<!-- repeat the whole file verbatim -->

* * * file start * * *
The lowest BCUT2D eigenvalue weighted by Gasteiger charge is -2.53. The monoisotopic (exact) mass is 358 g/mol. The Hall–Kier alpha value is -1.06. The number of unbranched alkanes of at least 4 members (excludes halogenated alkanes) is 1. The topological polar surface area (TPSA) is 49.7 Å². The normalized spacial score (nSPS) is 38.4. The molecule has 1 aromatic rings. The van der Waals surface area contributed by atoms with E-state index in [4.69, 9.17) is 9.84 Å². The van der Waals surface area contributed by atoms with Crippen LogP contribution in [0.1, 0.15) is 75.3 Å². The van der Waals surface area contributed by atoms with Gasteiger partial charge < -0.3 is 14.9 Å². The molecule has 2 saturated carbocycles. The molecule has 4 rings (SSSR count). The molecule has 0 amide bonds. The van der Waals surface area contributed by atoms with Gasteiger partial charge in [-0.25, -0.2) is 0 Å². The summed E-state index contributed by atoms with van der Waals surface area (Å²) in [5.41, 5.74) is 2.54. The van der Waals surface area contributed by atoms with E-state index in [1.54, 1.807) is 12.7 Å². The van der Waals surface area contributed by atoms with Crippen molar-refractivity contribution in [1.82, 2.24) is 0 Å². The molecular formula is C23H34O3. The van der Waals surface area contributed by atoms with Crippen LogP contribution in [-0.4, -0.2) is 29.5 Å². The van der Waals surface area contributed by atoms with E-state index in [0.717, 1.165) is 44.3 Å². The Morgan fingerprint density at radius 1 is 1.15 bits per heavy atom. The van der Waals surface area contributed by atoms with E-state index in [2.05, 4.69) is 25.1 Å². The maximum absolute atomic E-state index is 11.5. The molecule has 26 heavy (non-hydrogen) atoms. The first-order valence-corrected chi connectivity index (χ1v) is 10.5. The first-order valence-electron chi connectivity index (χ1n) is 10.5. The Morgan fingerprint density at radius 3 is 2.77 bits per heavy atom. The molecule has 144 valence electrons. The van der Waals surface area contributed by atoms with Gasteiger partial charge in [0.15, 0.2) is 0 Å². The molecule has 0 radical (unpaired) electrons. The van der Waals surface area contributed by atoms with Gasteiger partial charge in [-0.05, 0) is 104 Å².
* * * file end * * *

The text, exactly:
The lowest BCUT2D eigenvalue weighted by Gasteiger charge is -2.53. The monoisotopic (exact) mass is 358 g/mol. The Hall–Kier alpha value is -1.06. The number of unbranched alkanes of at least 4 members (excludes halogenated alkanes) is 1. The topological polar surface area (TPSA) is 49.7 Å². The normalized spacial score (nSPS) is 38.4. The molecule has 1 aromatic rings. The van der Waals surface area contributed by atoms with E-state index in [4.69, 9.17) is 9.84 Å². The van der Waals surface area contributed by atoms with Crippen LogP contribution in [0.1, 0.15) is 75.3 Å². The van der Waals surface area contributed by atoms with Gasteiger partial charge < -0.3 is 14.9 Å². The molecule has 2 saturated carbocycles. The molecule has 4 rings (SSSR count). The molecule has 0 amide bonds. The van der Waals surface area contributed by atoms with Gasteiger partial charge in [-0.25, -0.2) is 0 Å². The summed E-state index contributed by atoms with van der Waals surface area (Å²) in [5.41, 5.74) is 2.54. The van der Waals surface area contributed by atoms with E-state index in [1.54, 1.807) is 12.7 Å². The van der Waals surface area contributed by atoms with Crippen molar-refractivity contribution in [1.82, 2.24) is 0 Å². The molecular formula is C23H34O3. The van der Waals surface area contributed by atoms with Crippen LogP contribution in [-0.4, -0.2) is 29.5 Å². The van der Waals surface area contributed by atoms with E-state index in [0.717, 1.165) is 44.3 Å². The Morgan fingerprint density at radius 1 is 1.15 bits per heavy atom. The van der Waals surface area contributed by atoms with E-state index in [2.05, 4.69) is 25.1 Å². The maximum absolute atomic E-state index is 11.5. The molecule has 26 heavy (non-hydrogen) atoms. The first-order valence-corrected chi connectivity index (χ1v) is 10.5. The first-order valence-electron chi connectivity index (χ1n) is 10.5. The Morgan fingerprint density at radius 3 is 2.77 bits per heavy atom. The molecule has 144 valence electrons. The van der Waals surface area contributed by atoms with Gasteiger partial charge in [0.15, 0.2) is 0 Å². The molecule has 0 radical (unpaired) electrons. The van der Waals surface area contributed by atoms with Gasteiger partial charge in [-0.05, 0) is 104 Å².